By CHRISTIN COYNE
Property owners in Willow Park will see a lower tax rate for the first time in several years after the city council voted last week to reduce the ad valorem tax rate by a penny.
With opposition voiced from Mayor Richard Neverdousky and Mayor Pro tem Amy Podany, the council voted 3–1 to adopt a total tax rate of 46.05 cents per $100 valuation for the fiscal year ending in 2014. Councilmember Dan Stalling was absent from the meeting.
The tax rate was at 47.05 cents per $100 valuation during the 2013 fiscal yearand city staff proposed leaving the rate unchanged.
The first motion made by councilmember Gene Martin – to set the tax rate at 45.05 cents per $100 valuation – received a tied vote, with Podany and councilmember Brian Thornburg opposing the motion and Martin and councilmember Bernard Suchocki voting for a two cent decrease. Neverdousky broke the tie with vote against.
After discussing the issue in several budget meetings in recent weeks, the council opted to cut contingency funds budgeted for each department. That amount totals approximately $52,000 in the general fund budget, according to City Administrator Matt Shaffstall. Though the staff argued that the contingency funds were created to help better track real expenses within departments and stay within budget, several council members expressed concern that the contingency funds were essentially fat in the budget.
With the one cent cut in ad valorem taxes expected to bring in around $30,000 less than proposed for operating expenses, the city council also voted to move the difference between the cut expenses and the revenue decrease to a line item to help support economic development and worthy community services. The council discussed using the money similar to the way the city’s hotel tax fund, which has grown smaller, has been used in recent years.
“The [fiscal year] 2013-14 budget is balanced,” the council was told in a budget memo. “Normally this wouldn’t be considered a major issue. State law requires cities to submit a balanced budget, but it’s how the city has balanced the budget the last few years that has been an area of concern.”
Amending the current fiscal year budget earlier in the year revealed structural deficits, according to Shaffstall.
“Previous budgets included overestimated revenue projections and use of fund balance reserves to balance the budget,” Shaffstall wrote. “A tremendous amount of time and energy went into ensuring that the budget is balanced using current revenues to cover operating expenses.”
In addition to making sure revenues exceed expenditures, staff said an effort was made to match sources of funding so one-time revenue sources went to one-time expenditures, such as capital improvement projects.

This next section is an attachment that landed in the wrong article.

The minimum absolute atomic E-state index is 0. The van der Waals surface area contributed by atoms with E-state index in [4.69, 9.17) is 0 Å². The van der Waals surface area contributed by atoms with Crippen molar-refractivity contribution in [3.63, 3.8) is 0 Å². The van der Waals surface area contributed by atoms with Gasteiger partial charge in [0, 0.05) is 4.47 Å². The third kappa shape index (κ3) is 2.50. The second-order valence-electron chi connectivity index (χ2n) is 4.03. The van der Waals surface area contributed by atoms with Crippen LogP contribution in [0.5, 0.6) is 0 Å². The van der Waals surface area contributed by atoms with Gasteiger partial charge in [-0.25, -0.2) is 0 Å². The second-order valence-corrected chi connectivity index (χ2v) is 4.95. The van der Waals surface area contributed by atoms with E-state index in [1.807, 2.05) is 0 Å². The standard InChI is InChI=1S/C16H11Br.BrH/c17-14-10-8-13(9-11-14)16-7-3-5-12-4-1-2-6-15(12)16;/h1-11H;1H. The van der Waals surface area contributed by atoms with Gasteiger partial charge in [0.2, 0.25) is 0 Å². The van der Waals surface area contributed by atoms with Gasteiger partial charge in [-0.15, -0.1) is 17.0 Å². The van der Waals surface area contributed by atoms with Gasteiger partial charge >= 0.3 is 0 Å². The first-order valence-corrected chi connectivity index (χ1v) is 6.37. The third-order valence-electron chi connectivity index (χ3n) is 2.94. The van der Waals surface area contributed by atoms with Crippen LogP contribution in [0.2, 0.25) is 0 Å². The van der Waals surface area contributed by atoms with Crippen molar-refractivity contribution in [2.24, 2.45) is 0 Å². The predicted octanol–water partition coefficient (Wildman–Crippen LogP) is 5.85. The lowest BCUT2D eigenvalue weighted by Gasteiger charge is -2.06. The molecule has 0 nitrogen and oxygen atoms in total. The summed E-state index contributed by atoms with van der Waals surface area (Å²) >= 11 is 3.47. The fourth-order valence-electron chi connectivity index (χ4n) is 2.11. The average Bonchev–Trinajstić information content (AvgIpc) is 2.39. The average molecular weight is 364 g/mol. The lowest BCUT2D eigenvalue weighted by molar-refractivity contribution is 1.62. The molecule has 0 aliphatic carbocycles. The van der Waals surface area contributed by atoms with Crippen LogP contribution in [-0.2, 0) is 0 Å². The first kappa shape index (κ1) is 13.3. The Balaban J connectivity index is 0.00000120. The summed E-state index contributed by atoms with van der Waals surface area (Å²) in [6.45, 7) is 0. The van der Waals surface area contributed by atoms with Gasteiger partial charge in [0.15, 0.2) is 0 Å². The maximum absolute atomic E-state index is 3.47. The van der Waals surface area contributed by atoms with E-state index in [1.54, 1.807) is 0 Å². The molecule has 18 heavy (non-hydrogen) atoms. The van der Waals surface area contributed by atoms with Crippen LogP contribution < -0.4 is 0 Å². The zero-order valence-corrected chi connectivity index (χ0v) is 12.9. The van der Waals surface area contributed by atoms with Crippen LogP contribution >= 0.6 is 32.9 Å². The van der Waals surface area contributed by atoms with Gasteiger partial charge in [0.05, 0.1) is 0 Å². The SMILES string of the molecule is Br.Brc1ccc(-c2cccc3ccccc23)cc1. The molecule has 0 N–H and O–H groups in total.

Property tax revenues of more than $1.5 million make up approximately half of the $3 million general fund budget projected revenue. Sales tax revenue is also projected to bring in about $680,000. Other revenue sources, such as franchise fees and development fees, make up the remaining portion of the budget.
Under the adopted budget, city employees would be eligible for a merit-based raise of up to 5 percent.
Several departments have also been restructured. The costs and time for a formerly full-time employee in utility billing will be split part-time between two departments. A work crew position was cut from the Public Works Department and schedules shifted to save the city approximately $34,000, while the Development Services Department has the hiring of a department director budgeted, with third-party plan reviews and inspection services continuing.
Under the general fund budget, the city is trying to take on $150,000 in street improvement projects but has another $150,000 in capital projects that are needed, according to information presented to the council.
The budget did not allow for major capital purchases, such as replacement of city vehicles.
Water and wastewater funds
The adopted budget also begins to separate the water, wastewater and solid waste utility service funds, which have often been treated as the same fund in prior years, according to city staff.
Staff identified the city’s wastewater fund, with a budget of $628,000, as the city’s largest financial challenge.
With a small customer base and a different billing structure than the water system, often allowing customers to have their bills capped, the wastewater fund isn’t paying for itself.
The wastewater fund also owes the water fund for years of operating transfers, a loan for the upgrades to the city lift stations and litigation expenses.
Though wastewater revenues aren’t matching the true cost of expenses, the council took a step last week toward beginning to address that issue, voting to authorize the mayor to execute a contract for a utility rate study. The council is expected to adopt a new rate structure later in the year. New rates would not become effective until January.
Similarly, the staff attempted to separate and clarify water fund accounting, which has a budget of more than $1.8 million.
“For years the water fund has paid for a blend of expenses in the Public Works Department which included general fund, wastewater fund, solid waste fund and water fund expenses,” Shaffstall wrote. “This year’s budget made a concerted effort to identify the total cost of operating a water system and distribute expenses accordingly. In several cases, personnel costs were allocated by percentage to the city’s different enterprise funds.”